You are what you eat. A pig is what he eats. And so when you eat pork, you are what the pig eats. QED. Michael Pollan  and others have eloquently fleshed out this point over the past several years, but the issue comes into bold relief when you’re grilling pork for friends on a lazy Sunday afternoon.

The star of the meal was the double-rib Berkshire pork chop (pictured here alongside a Chilean grass-fed rib-eye steak that I bought from a store beloved for its alleged
earth-friendliness — but if it’s so eco-cool, why can’t it offer me some grass-fed steaks from within, I don’t know, 1,000 miles of my home? ), which amply serves two. Berkshire is a heritage breed that originated in England and is known in some circles by its Japanese name, Kurobuta pork (Japan is the world’s largest importer and consumer of the breed).

What’s clear to everyone who tastes heritage breed pork is that the meat is considerably more tender, juicy, and flavorful than anything you’ll find in the supermarket. Critics of industrial pig farming practices—and they are legion—argue that commercial pigs are confined to unnaturally close quarters and live stressful lives. They point to studies showing how the anxiety causes a buildup of lactic acid that breaks down muscle structure and results in dry, bland meat.

Berkshire pork is innately better marbled than industrial pork, but the pig’s lifestyle also makes a difference. While the commercially bred pig’s diet is largely corn and soybeans, heritage breeds such as Berkshires often dine on feed supplemented with oats, molasses, fresh vegetables, and fruits. Roaming freely on farms and grazing in pastures, they are purebreds raised with eating pleasure in mind.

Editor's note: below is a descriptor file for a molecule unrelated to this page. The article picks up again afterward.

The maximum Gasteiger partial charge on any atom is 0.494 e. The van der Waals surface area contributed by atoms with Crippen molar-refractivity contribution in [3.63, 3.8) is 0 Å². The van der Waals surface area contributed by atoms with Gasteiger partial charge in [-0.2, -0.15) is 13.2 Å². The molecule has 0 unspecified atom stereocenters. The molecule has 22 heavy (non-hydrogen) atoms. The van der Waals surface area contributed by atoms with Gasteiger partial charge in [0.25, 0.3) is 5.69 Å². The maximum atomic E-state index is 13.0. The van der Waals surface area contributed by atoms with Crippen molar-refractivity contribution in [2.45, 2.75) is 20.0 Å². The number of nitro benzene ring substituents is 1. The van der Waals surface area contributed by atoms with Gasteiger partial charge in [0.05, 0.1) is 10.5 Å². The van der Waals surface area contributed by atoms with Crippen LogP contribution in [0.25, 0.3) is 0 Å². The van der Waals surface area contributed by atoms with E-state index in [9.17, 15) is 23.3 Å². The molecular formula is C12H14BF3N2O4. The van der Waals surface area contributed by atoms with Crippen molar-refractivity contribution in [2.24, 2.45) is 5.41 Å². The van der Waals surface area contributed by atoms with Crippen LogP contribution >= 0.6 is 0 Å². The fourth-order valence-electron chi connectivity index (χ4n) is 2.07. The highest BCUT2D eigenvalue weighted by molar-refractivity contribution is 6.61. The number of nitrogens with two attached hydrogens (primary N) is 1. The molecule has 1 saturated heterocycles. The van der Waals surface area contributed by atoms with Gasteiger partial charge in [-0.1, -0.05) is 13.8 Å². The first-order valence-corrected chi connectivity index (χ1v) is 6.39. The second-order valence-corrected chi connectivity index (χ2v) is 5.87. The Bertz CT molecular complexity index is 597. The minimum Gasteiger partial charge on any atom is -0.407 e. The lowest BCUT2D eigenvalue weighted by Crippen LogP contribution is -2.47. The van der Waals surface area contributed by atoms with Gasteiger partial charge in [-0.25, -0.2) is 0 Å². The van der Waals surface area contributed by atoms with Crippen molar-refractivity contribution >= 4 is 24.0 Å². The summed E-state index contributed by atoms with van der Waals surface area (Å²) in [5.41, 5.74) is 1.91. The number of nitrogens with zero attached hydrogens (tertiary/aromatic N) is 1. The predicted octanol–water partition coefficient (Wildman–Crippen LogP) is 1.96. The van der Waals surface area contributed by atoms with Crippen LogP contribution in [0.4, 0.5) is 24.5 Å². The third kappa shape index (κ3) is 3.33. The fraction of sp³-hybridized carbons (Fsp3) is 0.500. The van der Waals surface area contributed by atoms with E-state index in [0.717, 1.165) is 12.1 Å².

But Berkshire pork will run you a few bucks, and cash is a concern these days. The answer: Duroc pork. It costs perhaps a dollar or two more per pound than commercial pork, but the flavor is considerably deeper and richer than anything you’re used to. Treat yourself to a Duroc pork tenderloin or loin chop. Roasted or grilled. Shoot for slightly pink in the middle, but if you go a little over, don’t despair: heritage pork is also more forgiving, and will remain succulent and tender.

Here’s a link to a guide that’ll lead you to markets, organizations, restaurants, and farmers selling sustainable foods (including heritage breed pork). Find a nearby purveyor. It’ll save you gas, which is key, because I’m willing to bet you’ll make return trips.